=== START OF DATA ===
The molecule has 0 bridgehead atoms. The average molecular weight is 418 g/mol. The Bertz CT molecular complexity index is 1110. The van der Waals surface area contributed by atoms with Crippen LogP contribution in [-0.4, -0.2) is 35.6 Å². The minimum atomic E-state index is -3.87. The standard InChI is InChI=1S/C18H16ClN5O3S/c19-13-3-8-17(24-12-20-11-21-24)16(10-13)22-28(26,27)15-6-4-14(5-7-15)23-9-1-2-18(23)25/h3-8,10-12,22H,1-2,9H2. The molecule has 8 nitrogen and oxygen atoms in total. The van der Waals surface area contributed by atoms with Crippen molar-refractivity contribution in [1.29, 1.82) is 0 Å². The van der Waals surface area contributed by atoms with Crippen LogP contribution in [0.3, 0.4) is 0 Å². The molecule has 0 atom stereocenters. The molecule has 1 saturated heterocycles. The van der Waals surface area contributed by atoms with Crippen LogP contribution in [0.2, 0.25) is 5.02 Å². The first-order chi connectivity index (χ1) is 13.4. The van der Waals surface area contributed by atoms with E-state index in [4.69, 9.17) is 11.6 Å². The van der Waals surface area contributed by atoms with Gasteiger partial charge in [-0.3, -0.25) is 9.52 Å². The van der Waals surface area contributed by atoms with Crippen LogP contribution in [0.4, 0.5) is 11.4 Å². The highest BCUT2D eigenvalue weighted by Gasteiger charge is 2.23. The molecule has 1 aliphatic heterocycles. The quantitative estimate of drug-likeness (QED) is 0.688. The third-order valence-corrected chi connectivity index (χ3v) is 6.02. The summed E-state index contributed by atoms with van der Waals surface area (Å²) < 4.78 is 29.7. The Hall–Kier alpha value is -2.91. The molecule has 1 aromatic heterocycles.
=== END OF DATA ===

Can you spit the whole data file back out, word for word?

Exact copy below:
The molecule has 0 bridgehead atoms. The average molecular weight is 418 g/mol. The Bertz CT molecular complexity index is 1110. The van der Waals surface area contributed by atoms with Crippen LogP contribution in [-0.4, -0.2) is 35.6 Å². The minimum atomic E-state index is -3.87. The standard InChI is InChI=1S/C18H16ClN5O3S/c19-13-3-8-17(24-12-20-11-21-24)16(10-13)22-28(26,27)15-6-4-14(5-7-15)23-9-1-2-18(23)25/h3-8,10-12,22H,1-2,9H2. The molecule has 8 nitrogen and oxygen atoms in total. The van der Waals surface area contributed by atoms with Crippen molar-refractivity contribution in [1.29, 1.82) is 0 Å². The van der Waals surface area contributed by atoms with Crippen LogP contribution in [0.3, 0.4) is 0 Å². The molecule has 0 atom stereocenters. The molecule has 1 saturated heterocycles. The van der Waals surface area contributed by atoms with Crippen LogP contribution in [0.2, 0.25) is 5.02 Å². The first-order chi connectivity index (χ1) is 13.4. The van der Waals surface area contributed by atoms with E-state index in [4.69, 9.17) is 11.6 Å². The van der Waals surface area contributed by atoms with Gasteiger partial charge in [-0.3, -0.25) is 9.52 Å². The van der Waals surface area contributed by atoms with Crippen LogP contribution in [0.4, 0.5) is 11.4 Å². The highest BCUT2D eigenvalue weighted by Gasteiger charge is 2.23. The molecule has 1 aliphatic heterocycles. The quantitative estimate of drug-likeness (QED) is 0.688. The third-order valence-corrected chi connectivity index (χ3v) is 6.02. The summed E-state index contributed by atoms with van der Waals surface area (Å²) < 4.78 is 29.7. The Hall–Kier alpha value is -2.91. The molecule has 1 aromatic heterocycles.